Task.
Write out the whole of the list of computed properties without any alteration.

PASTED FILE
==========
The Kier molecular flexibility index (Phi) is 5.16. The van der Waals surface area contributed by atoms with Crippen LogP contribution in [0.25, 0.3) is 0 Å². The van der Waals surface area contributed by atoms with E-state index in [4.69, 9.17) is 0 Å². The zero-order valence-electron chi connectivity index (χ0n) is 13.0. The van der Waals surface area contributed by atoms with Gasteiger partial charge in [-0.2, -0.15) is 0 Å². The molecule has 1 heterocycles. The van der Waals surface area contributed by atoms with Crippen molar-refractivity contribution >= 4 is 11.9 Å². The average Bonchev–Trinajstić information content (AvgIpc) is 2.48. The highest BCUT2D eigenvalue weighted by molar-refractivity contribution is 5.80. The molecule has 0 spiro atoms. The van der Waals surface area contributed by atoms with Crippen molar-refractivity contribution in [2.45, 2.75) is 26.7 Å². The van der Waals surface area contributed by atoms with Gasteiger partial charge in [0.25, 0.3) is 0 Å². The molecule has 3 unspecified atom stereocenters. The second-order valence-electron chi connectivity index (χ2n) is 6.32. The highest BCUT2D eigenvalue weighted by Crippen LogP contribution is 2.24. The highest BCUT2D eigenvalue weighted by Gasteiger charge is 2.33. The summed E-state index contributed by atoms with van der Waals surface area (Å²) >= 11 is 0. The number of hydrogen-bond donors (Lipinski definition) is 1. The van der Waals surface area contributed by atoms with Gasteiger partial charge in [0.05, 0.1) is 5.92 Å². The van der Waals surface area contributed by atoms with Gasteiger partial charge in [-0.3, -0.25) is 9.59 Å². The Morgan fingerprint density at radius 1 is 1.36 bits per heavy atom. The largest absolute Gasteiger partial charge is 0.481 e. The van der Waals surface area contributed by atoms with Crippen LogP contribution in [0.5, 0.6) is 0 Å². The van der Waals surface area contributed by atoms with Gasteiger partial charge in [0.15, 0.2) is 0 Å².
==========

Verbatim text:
The Kier molecular flexibility index (Phi) is 5.16. The van der Waals surface area contributed by atoms with Crippen LogP contribution in [0.25, 0.3) is 0 Å². The van der Waals surface area contributed by atoms with E-state index in [4.69, 9.17) is 0 Å². The zero-order valence-electron chi connectivity index (χ0n) is 13.0. The van der Waals surface area contributed by atoms with Gasteiger partial charge in [-0.2, -0.15) is 0 Å². The molecule has 1 heterocycles. The van der Waals surface area contributed by atoms with Crippen molar-refractivity contribution >= 4 is 11.9 Å². The average Bonchev–Trinajstić information content (AvgIpc) is 2.48. The highest BCUT2D eigenvalue weighted by molar-refractivity contribution is 5.80. The molecule has 0 spiro atoms. The van der Waals surface area contributed by atoms with Crippen molar-refractivity contribution in [2.45, 2.75) is 26.7 Å². The van der Waals surface area contributed by atoms with Gasteiger partial charge in [0.25, 0.3) is 0 Å². The molecule has 3 unspecified atom stereocenters. The second-order valence-electron chi connectivity index (χ2n) is 6.32. The highest BCUT2D eigenvalue weighted by Crippen LogP contribution is 2.24. The highest BCUT2D eigenvalue weighted by Gasteiger charge is 2.33. The summed E-state index contributed by atoms with van der Waals surface area (Å²) >= 11 is 0. The number of hydrogen-bond donors (Lipinski definition) is 1. The van der Waals surface area contributed by atoms with Gasteiger partial charge in [0.05, 0.1) is 5.92 Å². The van der Waals surface area contributed by atoms with Gasteiger partial charge in [-0.3, -0.25) is 9.59 Å². The Morgan fingerprint density at radius 1 is 1.36 bits per heavy atom. The largest absolute Gasteiger partial charge is 0.481 e. The van der Waals surface area contributed by atoms with Crippen LogP contribution in [0.5, 0.6) is 0 Å². The van der Waals surface area contributed by atoms with Gasteiger partial charge in [0.15, 0.2) is 0 Å².